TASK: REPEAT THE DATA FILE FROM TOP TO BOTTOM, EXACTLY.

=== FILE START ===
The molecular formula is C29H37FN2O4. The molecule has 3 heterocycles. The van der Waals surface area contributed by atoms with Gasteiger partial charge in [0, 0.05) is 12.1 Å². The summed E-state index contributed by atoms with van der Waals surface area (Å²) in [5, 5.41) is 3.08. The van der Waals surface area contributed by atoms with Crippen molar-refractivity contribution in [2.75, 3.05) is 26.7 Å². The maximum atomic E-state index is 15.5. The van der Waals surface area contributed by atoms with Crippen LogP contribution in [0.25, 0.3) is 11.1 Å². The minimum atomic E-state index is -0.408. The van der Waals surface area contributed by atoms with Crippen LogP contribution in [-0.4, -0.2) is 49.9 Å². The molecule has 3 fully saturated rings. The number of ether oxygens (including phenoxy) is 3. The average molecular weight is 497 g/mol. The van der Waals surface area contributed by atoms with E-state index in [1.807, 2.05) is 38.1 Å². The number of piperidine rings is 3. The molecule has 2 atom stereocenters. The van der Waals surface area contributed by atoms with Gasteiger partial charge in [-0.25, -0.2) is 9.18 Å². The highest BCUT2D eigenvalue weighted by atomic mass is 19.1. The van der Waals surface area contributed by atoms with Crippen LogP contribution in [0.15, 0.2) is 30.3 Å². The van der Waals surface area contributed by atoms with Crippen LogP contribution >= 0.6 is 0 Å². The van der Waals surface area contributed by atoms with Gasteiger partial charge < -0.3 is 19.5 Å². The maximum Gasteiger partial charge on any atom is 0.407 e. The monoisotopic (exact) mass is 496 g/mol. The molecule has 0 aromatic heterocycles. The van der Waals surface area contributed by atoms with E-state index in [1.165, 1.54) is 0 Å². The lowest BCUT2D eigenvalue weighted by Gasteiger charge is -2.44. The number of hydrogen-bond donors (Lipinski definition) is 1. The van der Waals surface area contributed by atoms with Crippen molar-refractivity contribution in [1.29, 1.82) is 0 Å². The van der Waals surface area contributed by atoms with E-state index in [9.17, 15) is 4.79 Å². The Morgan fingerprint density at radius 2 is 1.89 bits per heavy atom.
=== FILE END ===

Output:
The molecular formula is C29H37FN2O4. The molecule has 3 heterocycles. The van der Waals surface area contributed by atoms with Gasteiger partial charge in [0, 0.05) is 12.1 Å². The summed E-state index contributed by atoms with van der Waals surface area (Å²) in [5, 5.41) is 3.08. The van der Waals surface area contributed by atoms with Crippen molar-refractivity contribution in [2.75, 3.05) is 26.7 Å². The maximum atomic E-state index is 15.5. The van der Waals surface area contributed by atoms with Crippen LogP contribution in [0.25, 0.3) is 11.1 Å². The minimum atomic E-state index is -0.408. The van der Waals surface area contributed by atoms with Crippen LogP contribution in [-0.4, -0.2) is 49.9 Å². The molecule has 3 fully saturated rings. The number of ether oxygens (including phenoxy) is 3. The average molecular weight is 497 g/mol. The van der Waals surface area contributed by atoms with E-state index in [1.807, 2.05) is 38.1 Å². The number of piperidine rings is 3. The molecule has 2 atom stereocenters. The van der Waals surface area contributed by atoms with Gasteiger partial charge in [-0.25, -0.2) is 9.18 Å². The highest BCUT2D eigenvalue weighted by atomic mass is 19.1. The van der Waals surface area contributed by atoms with Crippen LogP contribution in [0.15, 0.2) is 30.3 Å². The van der Waals surface area contributed by atoms with Crippen LogP contribution >= 0.6 is 0 Å². The van der Waals surface area contributed by atoms with Gasteiger partial charge < -0.3 is 19.5 Å². The maximum Gasteiger partial charge on any atom is 0.407 e. The monoisotopic (exact) mass is 496 g/mol. The molecule has 0 aromatic heterocycles. The van der Waals surface area contributed by atoms with E-state index in [1.165, 1.54) is 0 Å². The lowest BCUT2D eigenvalue weighted by Gasteiger charge is -2.44. The number of hydrogen-bond donors (Lipinski definition) is 1. The van der Waals surface area contributed by atoms with Crippen molar-refractivity contribution in [1.29, 1.82) is 0 Å². The van der Waals surface area contributed by atoms with E-state index in [9.17, 15) is 4.79 Å². The Morgan fingerprint density at radius 2 is 1.89 bits per heavy atom.